BROOKSVILLE - "In my early youth I was addicted to the use of tobacco and two of its mysteries, smoking and chewing."
On the second day of testimony of John Rizzuto's civil lawsuit against cigarette makers Philip Morris and Liggett Group, defense attorney William Geraghty read from an 1845 letter written by President John Quincy Adams. "I was warned by a medical friend of the pernicious operation of this habit upon the stomach and the nerves ... More than 30 years have passed away since I deliberately renounced the use of tobacco in all its forms ...'' read Geraghty, who represents Philip Morris.
Rizzuto, 66, filed a lawsuit in 2008 against the manufacturers of Marlboro Red and L&M cigarettes - two brands he smoked for about 40 years. Court documents show that even though Rizzuto stopped smoking in 2000, he continues to suffer from "severe" chronic obstructive pulmonary disorder and believes he is still addicted to smoking. His trial started last week.
During the defense's cross examination of Dr. Jack Henningfield, Geraghty also paraphrased Mark Twain's ironic aphorism - "quitting smoking is easy, I've done it hundreds of times."
Geraghty's argument was, in part, that tobacco addiction was common knowledge even a century before Rizzuto's birth.
Henningfield, an addiction expert who works as a consultant and teaches at Johns Hopkins University, testified in favor of Rizzuto beginning on Wednesday. On Thursday, Henningfield told Geraghty he had testified in about 40 cases against cigarette manufactures since 1986 and was ultimately in favor of a world without smoking.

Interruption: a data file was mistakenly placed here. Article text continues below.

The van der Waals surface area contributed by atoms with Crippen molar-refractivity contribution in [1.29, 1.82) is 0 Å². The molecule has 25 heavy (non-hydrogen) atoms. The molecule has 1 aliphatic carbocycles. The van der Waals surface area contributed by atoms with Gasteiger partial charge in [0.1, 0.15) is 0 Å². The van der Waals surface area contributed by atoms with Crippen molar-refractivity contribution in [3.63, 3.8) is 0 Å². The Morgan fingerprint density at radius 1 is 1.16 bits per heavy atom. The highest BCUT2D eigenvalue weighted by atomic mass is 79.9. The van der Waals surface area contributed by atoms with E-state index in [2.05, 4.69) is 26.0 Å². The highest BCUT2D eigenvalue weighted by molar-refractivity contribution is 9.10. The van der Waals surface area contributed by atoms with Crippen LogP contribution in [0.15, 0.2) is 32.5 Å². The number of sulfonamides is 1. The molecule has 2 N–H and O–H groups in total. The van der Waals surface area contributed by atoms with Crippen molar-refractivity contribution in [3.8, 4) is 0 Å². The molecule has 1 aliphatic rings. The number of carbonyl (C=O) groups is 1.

Afternoon testimony was devoted to Dr. Domenick Sorresso, a pulmonologist who has treated Rizzuto since 2000.
When explaining how Rizzuto's COPD has affected his lifestyle, Sorresso looked toward the jurors, saying he wasn't sure how familiar they were with the Anderson Snow Sports Complex in Spring Hill.
Sorresso said when Rizzuto's granddaughter has a softball game at the field, Rizzuto asks which field the game is on first.
"If it's at the far end of Anderson Snow, he won't go," Sorresso said.
Sorresso testified even though Rizzuto is a "good patient" with "excellent compliance," his COPD has progressed in the 13 years since he quit smoking.
Sorresso said that at some point in the future, Rizzuto will require oxygen "24/7." Right now, Rizzuto uses oxygen when he sleeps, and relies on other treatments as well.
The trial is expected to continue through the end of next week.